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Dual output dc power supply questions

  1. Jun 21, 2008 #1
    Hi, actually someone already posted the same questions but I thought it would be weird to continue from that post as I have a lot of questions of my own.

    The assignment requires me to draw a schematic diagram of a dual output dc power supply, identify the sub sections that make up the power supply and lastly a report on how the power supply operates.

    Ok, before I can NOT fully rely on the others' help to answer these questions I need to ask a few questions of my own because I absolutely know nothing about dual output dc power supply. Here goes...
    1) What is a dual output dc power supply?
    2) What does it do?
    3) How does it do it?

    Well, thanks for helping.
     
  2. jcsd
  3. Jun 21, 2008 #2

    Redbelly98

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    Hi,

    1) As the name suggests, it is a power supply with two separate outputs. They will be at different voltages: usually a positive and negative of the same value, but sometimes not. Examples: +15V and -15V, or +5V and +12V.
    2) It outputs 2 voltages. For example, having both +/-15V is convenient for powering op-amps.
    3) There are different ways to do this, I suppose. You might try a Google search on "dual output" "dc supply" and see what pops up. Adding the term "schematic" to that search might help too.
     
  4. Jun 21, 2008 #3
    I tried searching with google and other search engines but I can't seem to find any useful information. All I found was links to advertisement of products of the power supply by different companies.
    I wish someone can help.
     
  5. Jun 21, 2008 #4
    Umm by the way, anyone can tell me if a dual polarity dc power supply and a dual output dc power supply are the same thing or are they different?
     
  6. Jun 21, 2008 #5
    Oh I forgot to mention that the assignment requires the dual output dc power supply to hav the outputs of +15V and -15V and also it must have not more than 15 components. What does the "components" refer to anyway?
     
  7. Jun 21, 2008 #6

    Redbelly98

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    Components are things like diodes, transformers, resistors, capacitors, and i.c.'s (integrated circuits). It would not include wires, connectors, or plugs.

    I'm a little curious about this course and assignment. Does the professor assume you have been taught the necessary material in course lectures or textbook reading, or is it more of an independent study/research type of assignment?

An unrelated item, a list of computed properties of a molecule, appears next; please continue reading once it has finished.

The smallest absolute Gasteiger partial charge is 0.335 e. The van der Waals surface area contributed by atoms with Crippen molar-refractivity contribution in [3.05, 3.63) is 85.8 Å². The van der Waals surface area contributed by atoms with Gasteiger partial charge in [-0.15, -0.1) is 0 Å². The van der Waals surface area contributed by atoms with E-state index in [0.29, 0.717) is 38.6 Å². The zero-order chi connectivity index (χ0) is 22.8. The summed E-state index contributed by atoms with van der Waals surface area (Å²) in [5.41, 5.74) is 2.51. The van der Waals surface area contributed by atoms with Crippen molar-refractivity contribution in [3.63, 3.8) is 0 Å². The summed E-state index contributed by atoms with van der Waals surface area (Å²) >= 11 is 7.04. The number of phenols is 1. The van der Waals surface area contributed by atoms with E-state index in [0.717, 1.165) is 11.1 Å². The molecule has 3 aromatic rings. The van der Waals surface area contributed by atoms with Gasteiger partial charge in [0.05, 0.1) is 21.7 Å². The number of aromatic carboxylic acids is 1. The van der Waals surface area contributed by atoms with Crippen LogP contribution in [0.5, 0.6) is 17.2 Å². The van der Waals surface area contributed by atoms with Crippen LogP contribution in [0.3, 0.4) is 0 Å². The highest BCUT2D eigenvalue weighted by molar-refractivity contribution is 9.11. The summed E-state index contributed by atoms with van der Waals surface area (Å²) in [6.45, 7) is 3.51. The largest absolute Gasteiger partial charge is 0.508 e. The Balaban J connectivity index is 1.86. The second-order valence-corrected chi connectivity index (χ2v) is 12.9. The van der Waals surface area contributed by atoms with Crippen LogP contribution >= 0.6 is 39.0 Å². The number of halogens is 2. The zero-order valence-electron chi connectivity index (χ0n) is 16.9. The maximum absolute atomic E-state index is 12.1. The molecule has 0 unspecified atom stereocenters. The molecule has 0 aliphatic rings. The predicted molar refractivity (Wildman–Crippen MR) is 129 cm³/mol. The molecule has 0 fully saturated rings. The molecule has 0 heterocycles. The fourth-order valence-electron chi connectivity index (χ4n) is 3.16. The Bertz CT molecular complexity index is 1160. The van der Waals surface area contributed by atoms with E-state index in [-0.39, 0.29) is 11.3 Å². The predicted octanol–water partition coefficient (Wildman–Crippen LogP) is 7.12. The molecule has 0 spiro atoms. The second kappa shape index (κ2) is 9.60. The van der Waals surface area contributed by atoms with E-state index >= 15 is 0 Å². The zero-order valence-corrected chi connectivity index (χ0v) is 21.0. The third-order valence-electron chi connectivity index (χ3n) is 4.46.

Here is a schematic for a single-output dc supply:
    http://home.maine.rr.com/randylinscott/nov98.htm
    The circuit has 10 components. One could probably leave out the switch and fuse, for 8 components.
     
  8. Jun 21, 2008 #7

    Redbelly98

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    Not 100% sure, but I think "dual output" refers to any supply with 2 output voltages. It could be dual polarity (positive and negative), or not (2 different positive voltages, for example).
     
  9. Jun 21, 2008 #8

    CarlB

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    A dual output power supply for +15V and -15V also requires a ground output.

    Given only a dozen or so components, I'd be looking at center tap transformer, two rectifiers, about a half dozen capacitors, and a couple of voltage regulator chips. After getting something that regulates together, the most important thing is to verify that the components are specified so that they pass the smoke test. I.e. sufficient current and volage specifications.

    You also need to have specified the incoming power. Maybe 120 VAC? Or perhaps DC which will require a switcher and may be problematic to keep under the parts list. Other things to think about: on/off switch. Power plug. Fuze. output jacks.
     
  10. Jun 22, 2008 #9
    I think the teacher wants us to research ourselves but he did not take into consideration that, not knowing anything, it would be very difficult for us to even understand our "research". What's worse is that almost none could find anything online.

    So with output of +15V and -15V, the dual output dc power supply is also a dual polarity dc power supply?

    Oh and thanks CarlB, if only the teacher had taught something about what you just said, I could have used what you said to draw the schematic...but I really don't understand what you said...I also saw a schematic somewhere but I don't understand it at all too...
     
  11. Jun 23, 2008 #10

    Redbelly98

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    Sorry for being absent from this thread for the last 24+ hours. I am still unclear on just how thorough the teacher expects the assignment report to be, given that:
    1) The students have little (or none?) exposure to electrical circuits, and
    2) This seems to be a high school physics course (since you refer to your "teacher", not your "professor"), but I could be wrong about that. To my knowledge circuits like this normally appear in college-level electronics courses.

    At this point, here is what advice I can offer:
    1. Can you understand the schematic I linked to in Post #6, for a single-output power supply? A dual supply would be similar, but of course more complicated because there are 2 voltage sources instead of just one.
    2. Can the teacher recommend a source or reference to look this up? A book in your library perhaps?

    Yes. But I would go with whatever term or phrase is used by the teacher in the assignment write-up.
     
  12. Jun 23, 2008 #11

    Redbelly98

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